∇-Prox takes a user problem description and solver choice as inputs and then automatically compiles them into an efficient differentiable solver that can be combined with other differentiable algorithm components. It supports hybrid model-based and learning-based solvers blending proximal optimization with neural network pipelines. Users can train hybrid solvers with distinct learning strategies, including algorithm unrolling, deep equilibrium learning, and deep reinforcement learning. As such, ∇-Prox allows for rapid experimentation with a variety of learned solvers and training approaches without the pain of manually implementing these methods and training schemes.

End-to-End Computational Optics

∇-Prox example tackling end-to-end computational thin-lens imaging that jointly optimizes a diffractive optical element (DOE) with an image reconstruction algorithm. The problem of co-designing the DOE and a proximal image reconstruction can be expressed in a few lines of code.


        x = Variable()
      psf = build_doe_model().psf
data_term = sum_squares(conv(x, psf) - y)
 reg_term = deep_prior(x, 'ffdnet', trainable=True)
      out = compile(data_term + reg_term, method='admm').solve()




∇-Prox (Ours)

Compressive Magnetic Resonance Imaging

Recovering high-quality images from undersampled MRI data is an ill-posed inverse imaging problem with a forward model that can be mathematically expressed as a partially sampled Fourier transform. With this forward model in hand, ∇-Prox allows users to employ ADMM with learned plug-and-play (PnP) denoising prior with a few lines of code.


x = Variable()
objective = csmri(x, b) + deep_prior(x, 'unet')
prob = Problem( objective )
output = prob.solve(method='admm')

Image Deraining

Departing from image restoration problems with structured forward models, ∇-Prox also supports tackling problems where the forward model is unknown and learned alongside the optimization, such as image deraining. Being able to compile differentiable solvers, ∇-Prox facilitates learnable forward operators to encode the degradation forward process.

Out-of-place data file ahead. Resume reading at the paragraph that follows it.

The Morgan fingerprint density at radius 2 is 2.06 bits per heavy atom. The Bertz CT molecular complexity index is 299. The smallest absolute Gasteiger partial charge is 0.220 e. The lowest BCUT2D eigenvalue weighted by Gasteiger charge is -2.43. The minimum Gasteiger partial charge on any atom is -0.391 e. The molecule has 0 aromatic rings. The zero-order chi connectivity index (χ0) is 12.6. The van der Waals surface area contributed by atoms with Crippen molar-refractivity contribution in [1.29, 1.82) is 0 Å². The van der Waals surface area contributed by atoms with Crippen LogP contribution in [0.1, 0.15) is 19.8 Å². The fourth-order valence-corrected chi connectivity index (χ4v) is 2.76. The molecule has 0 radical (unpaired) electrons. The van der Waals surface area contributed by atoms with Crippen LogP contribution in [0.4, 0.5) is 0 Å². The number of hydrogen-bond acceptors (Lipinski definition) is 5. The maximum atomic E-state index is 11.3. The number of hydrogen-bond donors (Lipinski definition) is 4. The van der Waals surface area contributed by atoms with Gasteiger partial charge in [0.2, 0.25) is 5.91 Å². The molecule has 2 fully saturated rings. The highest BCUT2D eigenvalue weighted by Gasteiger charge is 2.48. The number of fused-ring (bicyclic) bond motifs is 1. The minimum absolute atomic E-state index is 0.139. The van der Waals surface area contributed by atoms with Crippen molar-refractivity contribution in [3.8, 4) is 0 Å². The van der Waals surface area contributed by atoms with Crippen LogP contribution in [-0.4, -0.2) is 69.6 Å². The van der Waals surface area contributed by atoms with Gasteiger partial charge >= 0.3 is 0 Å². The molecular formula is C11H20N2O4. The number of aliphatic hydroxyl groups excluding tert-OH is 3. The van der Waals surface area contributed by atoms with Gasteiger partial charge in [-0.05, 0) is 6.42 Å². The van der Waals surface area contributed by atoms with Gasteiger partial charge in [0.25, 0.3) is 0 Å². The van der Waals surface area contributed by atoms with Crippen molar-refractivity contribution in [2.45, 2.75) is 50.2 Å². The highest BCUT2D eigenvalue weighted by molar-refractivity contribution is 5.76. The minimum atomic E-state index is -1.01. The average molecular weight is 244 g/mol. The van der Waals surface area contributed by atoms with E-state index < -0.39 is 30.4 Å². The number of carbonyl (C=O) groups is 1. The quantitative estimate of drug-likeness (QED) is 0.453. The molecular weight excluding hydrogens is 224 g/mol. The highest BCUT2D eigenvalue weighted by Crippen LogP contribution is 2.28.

x = Variable()
      psf = build_doe_model().psf
data_term = sum_squares(LearnedLinOp(x, psf) - y)
 reg_term = unrolled_prior(x, 'ffdnet', trainable=True)
objective = data_term + reg_term
   solver = compile(objective, method='admm').solve()
     init = Initializer()
      out = solver.solve(x0=init(b))

Integrated Energy System Planning

Besides the imaging applications, ∇-Prox can also be effective in a seemingly orthogonal application domain, the integrated energy system planning domain — a field that describes the energy system in mathematical models typically formulated as optimization problems. Solving energy planning tasks is essential in the transition to climate neutrality of regional and global energy systems, providing decision support to policymakers by gaining insights into complex interactions and dynamics of increasingly integrated energy systems. 

The planning problems corresponding to large-scale energy systems (up to 100 million decision variables) are typically formulated as continuous linear programming. Implementing linear programming in ∇-Prox can be prototyped as follows.

   x = Variable()
prob = Problem(c @ x, [A_ub @ x <= b_ub, A_eq @ x == b_eq])
 out = prob.solve(method='admm', adapt_params=True)

Related Publications

[1] Felix Heide, Steven Diamond, Matthias Nießner, Jonathan Ragan-Kelley, Wolfgang Heidrich, and Gordon Wetzstein. 2016. Proximal: Efficient image optimization using proximal algorithms. ACM Transactions on Graphics (TOG) 35, 4 (2016), 1–15.

[2] Felix Heide, Markus Steinberger, Yun-Ta Tsai, Mushfiqur Rouf, Dawid Pająk, Dikpal Reddy, Orazio Gallo, Jing Liu, Wolfgang Heidrich, Karen Egiazarian, et al. 2014. Flexisp: A flexible camera image processing framework. ACM Transactions on Graphics (TOG) 33, 6 (2014), 1–13.

[3] Kaixuan Wei, Angelica Aviles-Rivero, Jingwei Liang, Ying Fu, Hua Huang, and Carola-Bibiane Schönlieb. 2022a. TFPNP: Tuning-free plug-and-play proximal algorithms with applications to inverse imaging problems. Journal of Machine Learning Research (JMLR) 23, 16 (2022), 1–48.